Fashion November 24, 2008 By Hilary Walsh
wild Hilary Walsh
White Button Down Shirt Comme Des Garçons Feather Hair Piece Stylist’s Own

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Art November 23, 2008 By Mike Perry
earthby Earth by Mike Perry

eearthby title Earth by Mike Perry

Issue 21’s Earth By was contributed by MIKE PERRY, a multi-disciplinary artist who lives and works in Brooklyn. A true creative dynamo, Mike makes books, magazines, newspapers, clothing, drawings, paintings, illustrations, and teaches whenever possible. His first book, titled Hand Job, which explores and celebrates hand-drawn type, was published by Princeton Architectural Press in 2006. His second book, Over & Over, hits shelves this fall, and he is currently working on two new books. In 2007 he started a magazine called Untitled that explores his current interests. The second issue is out now. He has worked with clients from The New York Times Magazine, Dwell, and Microsoft Zune, to name a few. Doodling away night and day, Perry creates new typefaces and sundry graphics that inevitably evolve into his new work, exercising the great belief that generating piles is the sincerest form of creative process. His work has been seen around the world including a recent solo show in London titled The Place between Time and Space.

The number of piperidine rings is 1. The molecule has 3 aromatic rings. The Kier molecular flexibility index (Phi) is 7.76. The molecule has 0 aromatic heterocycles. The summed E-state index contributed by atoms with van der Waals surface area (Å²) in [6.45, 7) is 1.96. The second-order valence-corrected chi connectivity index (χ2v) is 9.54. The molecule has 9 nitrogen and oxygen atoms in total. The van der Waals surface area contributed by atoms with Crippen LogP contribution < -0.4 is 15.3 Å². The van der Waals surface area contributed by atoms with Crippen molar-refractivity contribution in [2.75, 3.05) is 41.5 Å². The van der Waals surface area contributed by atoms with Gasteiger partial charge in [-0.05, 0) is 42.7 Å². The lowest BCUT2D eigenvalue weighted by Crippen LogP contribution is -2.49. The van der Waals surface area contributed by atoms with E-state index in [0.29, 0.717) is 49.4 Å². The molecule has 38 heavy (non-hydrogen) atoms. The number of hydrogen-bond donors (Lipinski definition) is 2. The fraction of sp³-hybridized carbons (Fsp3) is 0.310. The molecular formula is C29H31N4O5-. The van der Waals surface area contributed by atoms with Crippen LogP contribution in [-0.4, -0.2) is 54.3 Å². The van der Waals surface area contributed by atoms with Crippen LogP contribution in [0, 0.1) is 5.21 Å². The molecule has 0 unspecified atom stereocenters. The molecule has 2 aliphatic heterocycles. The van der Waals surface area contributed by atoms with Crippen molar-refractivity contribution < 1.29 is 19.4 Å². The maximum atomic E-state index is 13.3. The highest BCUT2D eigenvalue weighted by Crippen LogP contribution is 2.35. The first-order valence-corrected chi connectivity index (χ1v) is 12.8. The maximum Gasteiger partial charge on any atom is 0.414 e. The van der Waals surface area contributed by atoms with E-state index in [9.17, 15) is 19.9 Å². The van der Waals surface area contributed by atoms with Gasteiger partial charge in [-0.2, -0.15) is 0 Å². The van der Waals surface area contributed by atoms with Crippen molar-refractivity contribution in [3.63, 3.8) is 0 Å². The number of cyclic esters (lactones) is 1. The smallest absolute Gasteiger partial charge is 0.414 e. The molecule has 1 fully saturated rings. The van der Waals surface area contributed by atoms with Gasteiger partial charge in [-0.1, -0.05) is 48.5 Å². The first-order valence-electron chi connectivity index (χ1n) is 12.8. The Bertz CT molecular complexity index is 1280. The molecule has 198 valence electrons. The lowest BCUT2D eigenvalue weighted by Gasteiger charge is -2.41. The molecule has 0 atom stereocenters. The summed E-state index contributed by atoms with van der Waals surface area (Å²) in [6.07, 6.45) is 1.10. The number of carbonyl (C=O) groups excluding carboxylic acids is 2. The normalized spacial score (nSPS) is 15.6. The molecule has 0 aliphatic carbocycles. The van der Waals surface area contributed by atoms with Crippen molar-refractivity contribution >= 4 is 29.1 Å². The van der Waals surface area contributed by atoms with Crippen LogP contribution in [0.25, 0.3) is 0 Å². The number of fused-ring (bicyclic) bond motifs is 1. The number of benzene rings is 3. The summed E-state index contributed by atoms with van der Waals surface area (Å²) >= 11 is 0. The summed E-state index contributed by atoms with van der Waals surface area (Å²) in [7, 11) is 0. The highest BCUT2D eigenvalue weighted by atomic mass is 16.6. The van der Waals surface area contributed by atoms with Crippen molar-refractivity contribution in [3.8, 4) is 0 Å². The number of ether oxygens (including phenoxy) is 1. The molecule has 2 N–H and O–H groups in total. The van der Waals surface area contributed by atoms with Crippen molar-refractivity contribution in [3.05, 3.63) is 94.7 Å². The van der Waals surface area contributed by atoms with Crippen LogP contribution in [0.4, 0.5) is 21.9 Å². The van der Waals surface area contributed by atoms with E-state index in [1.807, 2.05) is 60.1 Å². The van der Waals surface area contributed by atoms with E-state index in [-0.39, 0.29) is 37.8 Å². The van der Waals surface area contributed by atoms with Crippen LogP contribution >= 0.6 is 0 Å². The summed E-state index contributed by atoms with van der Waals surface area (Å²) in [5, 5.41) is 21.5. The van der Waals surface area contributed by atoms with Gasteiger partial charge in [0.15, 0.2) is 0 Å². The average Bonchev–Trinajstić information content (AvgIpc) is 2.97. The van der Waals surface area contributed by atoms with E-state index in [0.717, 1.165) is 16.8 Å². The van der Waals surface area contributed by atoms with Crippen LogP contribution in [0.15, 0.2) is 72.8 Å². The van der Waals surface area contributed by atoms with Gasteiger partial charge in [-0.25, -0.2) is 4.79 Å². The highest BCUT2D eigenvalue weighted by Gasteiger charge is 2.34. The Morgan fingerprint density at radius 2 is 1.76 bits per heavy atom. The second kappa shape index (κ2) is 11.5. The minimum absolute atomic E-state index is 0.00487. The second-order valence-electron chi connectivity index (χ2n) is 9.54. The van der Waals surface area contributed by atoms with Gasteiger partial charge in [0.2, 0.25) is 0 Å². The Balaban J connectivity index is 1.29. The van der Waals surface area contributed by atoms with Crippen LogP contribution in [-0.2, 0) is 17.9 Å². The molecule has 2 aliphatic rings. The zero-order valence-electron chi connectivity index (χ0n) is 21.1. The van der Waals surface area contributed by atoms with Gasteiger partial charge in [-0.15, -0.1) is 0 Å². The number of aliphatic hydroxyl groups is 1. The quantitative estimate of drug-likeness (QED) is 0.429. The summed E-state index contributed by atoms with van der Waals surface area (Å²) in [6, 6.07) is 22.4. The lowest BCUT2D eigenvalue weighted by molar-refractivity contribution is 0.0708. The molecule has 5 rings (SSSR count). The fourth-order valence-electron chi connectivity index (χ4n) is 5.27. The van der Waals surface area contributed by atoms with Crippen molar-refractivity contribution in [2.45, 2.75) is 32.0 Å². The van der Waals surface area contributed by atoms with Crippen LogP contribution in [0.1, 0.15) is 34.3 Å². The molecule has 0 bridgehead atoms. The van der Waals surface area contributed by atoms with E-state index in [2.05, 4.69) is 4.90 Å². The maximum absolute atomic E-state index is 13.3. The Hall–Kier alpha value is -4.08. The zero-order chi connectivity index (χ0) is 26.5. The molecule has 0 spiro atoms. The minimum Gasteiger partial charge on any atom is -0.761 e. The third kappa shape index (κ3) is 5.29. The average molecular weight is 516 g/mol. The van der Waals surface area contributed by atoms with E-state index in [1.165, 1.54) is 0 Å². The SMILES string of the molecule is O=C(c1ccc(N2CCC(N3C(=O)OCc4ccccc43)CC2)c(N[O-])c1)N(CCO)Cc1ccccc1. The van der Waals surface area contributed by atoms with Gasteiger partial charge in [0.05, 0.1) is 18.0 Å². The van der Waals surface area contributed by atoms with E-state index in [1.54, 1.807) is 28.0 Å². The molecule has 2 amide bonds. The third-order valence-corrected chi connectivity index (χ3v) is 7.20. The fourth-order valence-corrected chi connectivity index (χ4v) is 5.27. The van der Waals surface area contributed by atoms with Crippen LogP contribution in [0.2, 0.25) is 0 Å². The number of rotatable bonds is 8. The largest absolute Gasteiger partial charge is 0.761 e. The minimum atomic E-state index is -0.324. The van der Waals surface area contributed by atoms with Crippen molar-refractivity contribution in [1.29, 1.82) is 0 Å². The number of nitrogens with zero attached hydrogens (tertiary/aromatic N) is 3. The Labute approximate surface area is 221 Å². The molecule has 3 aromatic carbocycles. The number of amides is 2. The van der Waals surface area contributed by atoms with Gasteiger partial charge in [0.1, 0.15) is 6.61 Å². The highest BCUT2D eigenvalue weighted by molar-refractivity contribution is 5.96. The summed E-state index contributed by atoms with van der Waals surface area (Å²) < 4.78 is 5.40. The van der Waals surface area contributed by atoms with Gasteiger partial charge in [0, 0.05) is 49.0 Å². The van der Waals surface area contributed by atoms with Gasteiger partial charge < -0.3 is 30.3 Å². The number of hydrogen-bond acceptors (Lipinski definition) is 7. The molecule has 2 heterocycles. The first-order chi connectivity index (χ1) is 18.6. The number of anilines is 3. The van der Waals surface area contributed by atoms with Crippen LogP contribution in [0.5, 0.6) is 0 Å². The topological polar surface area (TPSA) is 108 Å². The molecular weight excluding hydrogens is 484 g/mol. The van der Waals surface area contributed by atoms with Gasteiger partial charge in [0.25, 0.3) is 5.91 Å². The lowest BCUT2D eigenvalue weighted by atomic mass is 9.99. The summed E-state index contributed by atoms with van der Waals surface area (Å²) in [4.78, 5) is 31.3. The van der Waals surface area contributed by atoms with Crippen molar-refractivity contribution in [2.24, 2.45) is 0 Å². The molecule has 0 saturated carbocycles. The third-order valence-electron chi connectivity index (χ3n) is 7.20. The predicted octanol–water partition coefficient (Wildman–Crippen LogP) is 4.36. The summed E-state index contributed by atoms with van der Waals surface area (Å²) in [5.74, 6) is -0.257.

Design, Worldparty November 23, 2008 By Marc Rothman

lincon The Lincoln

“Give me the luxuries of life, and I will gladly do without the necessities,” said Frank Lloyd Wright. These words aptly sum up the Lincoln, a den of luxury and comfort housed in a former strip club. The neighborhood of King’s Cross, traditionally Sydney’s red light district, has gone upscale, and the Lincoln, which was re-done last year, can take a lion’s share of the credit. The joint is three levels of decadence, from the basement’s NYC-style club — Prince’s former DJ Ricky Albert is a resident — to the deck bar which has the feel of a 1930s ocean liner. Don’t forget the restaurant, manned by ex-Bibendum chef Richard Duff, with its exclusive Krug room. The Art Deco décor works to create a special environ with the octagon-shaped dining room, the black and gold color scheme, the Calcutta marble bar, and the black timber floors. The joint is spacious, inviting, and diverse. True, you can’t get a lap dance anymore, but if you’re lucky you can get much more.

36 Bayswater Road     +02 9331 2311

Music November 23, 2008 By Chandler Levack
love Love Is All
What's Your Rapture?

love title Love Is All